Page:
How do you use an AED?
- First, power on the AED. An AED can be used on an adult, child, or infant.
- Second, apply the AED pads. Expose the chest and wipe it dry of any moisture.
- Third, clear the victim and shock.
- Child victim: Use an AED with pediatric pads or equipment.
- Infant victim: It's best to use a manual defibrillator.
Also to know is, what are the steps for using an AED?
The “Universal AED”: Common Steps to Operate All AEDs
- Step 1: POWER ON the AED. The first step in operating an AED is to turn the power on.
- Step 2: Attach electrode pads.
- Step 3: Analyze the rhythm.
- Step 4: Clear the victim and press the SHOCK button.
Similarly, can anyone use an AED? AEDs are designed to be used by non-medical personnel, such as firefighters, police officers, lifeguards, flight attendants, security guards, teachers, family members of high-risk persons, and bystanders. That includes you! Anyone can use (and should use) an AED in the event of sudden cardiac arrest (SCA).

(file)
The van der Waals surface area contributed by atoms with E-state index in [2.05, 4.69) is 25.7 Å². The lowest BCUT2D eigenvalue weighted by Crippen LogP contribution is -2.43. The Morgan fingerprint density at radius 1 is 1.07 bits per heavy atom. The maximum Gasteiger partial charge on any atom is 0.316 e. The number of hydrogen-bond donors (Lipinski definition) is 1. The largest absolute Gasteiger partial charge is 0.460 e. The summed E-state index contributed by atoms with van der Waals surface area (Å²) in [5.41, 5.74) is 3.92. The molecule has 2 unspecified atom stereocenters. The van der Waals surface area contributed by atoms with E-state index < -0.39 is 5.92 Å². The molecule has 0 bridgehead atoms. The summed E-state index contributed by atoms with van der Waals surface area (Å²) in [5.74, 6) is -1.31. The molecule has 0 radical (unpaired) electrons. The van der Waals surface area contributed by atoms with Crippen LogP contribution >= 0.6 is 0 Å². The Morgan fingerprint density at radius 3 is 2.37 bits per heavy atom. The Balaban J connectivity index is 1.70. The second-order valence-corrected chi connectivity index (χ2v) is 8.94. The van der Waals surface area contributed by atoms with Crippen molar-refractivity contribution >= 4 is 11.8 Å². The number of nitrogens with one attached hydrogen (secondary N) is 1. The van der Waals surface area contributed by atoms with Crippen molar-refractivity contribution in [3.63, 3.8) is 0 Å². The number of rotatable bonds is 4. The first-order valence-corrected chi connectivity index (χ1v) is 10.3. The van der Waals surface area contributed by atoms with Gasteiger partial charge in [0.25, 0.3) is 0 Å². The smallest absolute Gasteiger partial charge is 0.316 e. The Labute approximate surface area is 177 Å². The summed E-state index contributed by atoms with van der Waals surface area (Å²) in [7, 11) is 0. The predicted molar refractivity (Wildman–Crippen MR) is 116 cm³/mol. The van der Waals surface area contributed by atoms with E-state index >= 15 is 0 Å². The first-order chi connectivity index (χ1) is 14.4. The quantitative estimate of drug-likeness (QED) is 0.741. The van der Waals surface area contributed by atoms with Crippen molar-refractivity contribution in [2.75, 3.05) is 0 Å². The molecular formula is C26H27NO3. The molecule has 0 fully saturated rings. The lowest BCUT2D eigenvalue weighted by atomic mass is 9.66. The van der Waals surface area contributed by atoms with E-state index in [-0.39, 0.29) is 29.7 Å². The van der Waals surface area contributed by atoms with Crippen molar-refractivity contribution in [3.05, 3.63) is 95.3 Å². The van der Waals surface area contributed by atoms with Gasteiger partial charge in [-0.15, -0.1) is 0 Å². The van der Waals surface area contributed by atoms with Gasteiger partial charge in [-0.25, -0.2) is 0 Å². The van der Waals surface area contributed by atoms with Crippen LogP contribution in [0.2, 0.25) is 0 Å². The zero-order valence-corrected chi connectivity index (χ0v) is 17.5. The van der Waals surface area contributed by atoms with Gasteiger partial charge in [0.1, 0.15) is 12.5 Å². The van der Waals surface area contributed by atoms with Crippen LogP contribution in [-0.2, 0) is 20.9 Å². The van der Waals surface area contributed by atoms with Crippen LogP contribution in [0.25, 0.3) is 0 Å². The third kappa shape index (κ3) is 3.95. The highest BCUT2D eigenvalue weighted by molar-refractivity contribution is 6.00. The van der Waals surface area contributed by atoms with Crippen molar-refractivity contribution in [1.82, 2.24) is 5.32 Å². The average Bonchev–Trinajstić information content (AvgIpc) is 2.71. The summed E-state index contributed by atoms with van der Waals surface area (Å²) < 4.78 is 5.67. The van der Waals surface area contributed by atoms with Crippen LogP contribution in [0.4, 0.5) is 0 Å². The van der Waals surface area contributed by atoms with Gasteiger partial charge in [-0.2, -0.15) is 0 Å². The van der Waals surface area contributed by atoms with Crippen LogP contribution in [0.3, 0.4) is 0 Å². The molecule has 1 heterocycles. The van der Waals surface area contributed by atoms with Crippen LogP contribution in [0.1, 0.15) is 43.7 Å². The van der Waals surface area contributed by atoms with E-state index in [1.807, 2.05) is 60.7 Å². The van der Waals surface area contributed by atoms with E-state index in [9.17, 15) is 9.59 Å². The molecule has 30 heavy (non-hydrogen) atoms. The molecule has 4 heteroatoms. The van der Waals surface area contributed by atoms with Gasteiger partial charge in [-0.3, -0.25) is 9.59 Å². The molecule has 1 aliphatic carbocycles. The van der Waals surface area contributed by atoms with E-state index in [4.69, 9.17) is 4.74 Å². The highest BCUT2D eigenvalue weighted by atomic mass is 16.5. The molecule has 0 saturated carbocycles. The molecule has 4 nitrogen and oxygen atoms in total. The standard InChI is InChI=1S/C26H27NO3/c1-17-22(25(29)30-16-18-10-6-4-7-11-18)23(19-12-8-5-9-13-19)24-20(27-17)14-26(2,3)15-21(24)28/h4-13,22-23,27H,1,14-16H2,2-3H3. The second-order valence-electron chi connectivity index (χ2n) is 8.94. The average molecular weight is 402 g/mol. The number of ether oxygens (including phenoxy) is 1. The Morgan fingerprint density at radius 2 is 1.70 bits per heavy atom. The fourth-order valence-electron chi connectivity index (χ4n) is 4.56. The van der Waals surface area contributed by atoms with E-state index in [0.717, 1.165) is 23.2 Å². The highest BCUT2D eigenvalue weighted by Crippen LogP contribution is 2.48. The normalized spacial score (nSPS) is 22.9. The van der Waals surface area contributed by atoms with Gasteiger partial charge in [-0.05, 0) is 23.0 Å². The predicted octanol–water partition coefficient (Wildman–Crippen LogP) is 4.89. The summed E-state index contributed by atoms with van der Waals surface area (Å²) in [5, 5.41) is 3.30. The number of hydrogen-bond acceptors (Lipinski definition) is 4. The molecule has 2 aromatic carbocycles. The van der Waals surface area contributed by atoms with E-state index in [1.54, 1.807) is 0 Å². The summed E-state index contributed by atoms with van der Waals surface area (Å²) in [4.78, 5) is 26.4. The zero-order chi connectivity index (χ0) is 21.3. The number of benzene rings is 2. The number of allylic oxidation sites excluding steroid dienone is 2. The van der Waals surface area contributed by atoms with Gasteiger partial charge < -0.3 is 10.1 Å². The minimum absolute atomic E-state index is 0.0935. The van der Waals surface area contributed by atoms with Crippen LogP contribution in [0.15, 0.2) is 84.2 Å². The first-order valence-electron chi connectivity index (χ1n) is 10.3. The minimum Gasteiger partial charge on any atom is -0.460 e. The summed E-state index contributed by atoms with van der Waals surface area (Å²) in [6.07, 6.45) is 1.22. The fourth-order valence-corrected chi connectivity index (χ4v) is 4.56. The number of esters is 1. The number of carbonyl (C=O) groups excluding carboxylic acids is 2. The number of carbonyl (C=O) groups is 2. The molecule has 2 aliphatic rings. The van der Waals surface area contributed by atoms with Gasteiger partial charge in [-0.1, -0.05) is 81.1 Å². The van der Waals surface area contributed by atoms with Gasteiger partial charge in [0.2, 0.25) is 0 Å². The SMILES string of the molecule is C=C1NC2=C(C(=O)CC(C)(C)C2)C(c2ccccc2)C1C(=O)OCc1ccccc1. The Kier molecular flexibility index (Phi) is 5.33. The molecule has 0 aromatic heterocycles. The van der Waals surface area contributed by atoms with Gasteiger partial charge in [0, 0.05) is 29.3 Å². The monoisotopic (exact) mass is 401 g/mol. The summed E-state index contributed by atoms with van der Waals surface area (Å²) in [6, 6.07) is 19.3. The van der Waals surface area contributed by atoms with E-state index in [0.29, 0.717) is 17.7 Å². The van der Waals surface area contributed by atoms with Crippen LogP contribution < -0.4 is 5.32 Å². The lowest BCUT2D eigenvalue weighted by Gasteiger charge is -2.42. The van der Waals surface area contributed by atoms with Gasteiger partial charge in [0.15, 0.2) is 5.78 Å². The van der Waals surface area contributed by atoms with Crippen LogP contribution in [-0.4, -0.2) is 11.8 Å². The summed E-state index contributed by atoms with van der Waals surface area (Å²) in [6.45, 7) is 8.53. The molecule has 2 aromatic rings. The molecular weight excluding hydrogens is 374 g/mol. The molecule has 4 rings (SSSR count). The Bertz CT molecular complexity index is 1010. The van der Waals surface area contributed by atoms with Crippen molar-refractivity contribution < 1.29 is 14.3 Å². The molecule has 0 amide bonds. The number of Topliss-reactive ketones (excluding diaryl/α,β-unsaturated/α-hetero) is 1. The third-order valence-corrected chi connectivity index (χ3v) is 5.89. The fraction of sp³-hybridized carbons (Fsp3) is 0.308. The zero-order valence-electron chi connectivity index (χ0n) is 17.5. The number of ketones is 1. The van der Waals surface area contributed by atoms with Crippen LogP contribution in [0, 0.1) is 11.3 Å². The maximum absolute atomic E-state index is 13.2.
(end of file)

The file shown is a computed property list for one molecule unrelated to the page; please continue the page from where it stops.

Simply so, when should you use an AED?
AEDs are found in many public spaces. They may be used in an emergency to help someone who is experiencing sudden cardiac arrest. Learn how to recognize sudden cardiac arrest emergencies—when you might use an AED, how to find an AED if you need one, and how to use an AED until help arrives.
When should you not use an AED?
You should not use an automated external defibrillator (AED) in the following situations:
- Do not use AED if victim is lying in water.
- Do not use AED if chest is covered with sweat or water.
- Do not put an AED pad over a medication patch.
- Do not place AED pad over a pacemaker (hard lump under chest skin).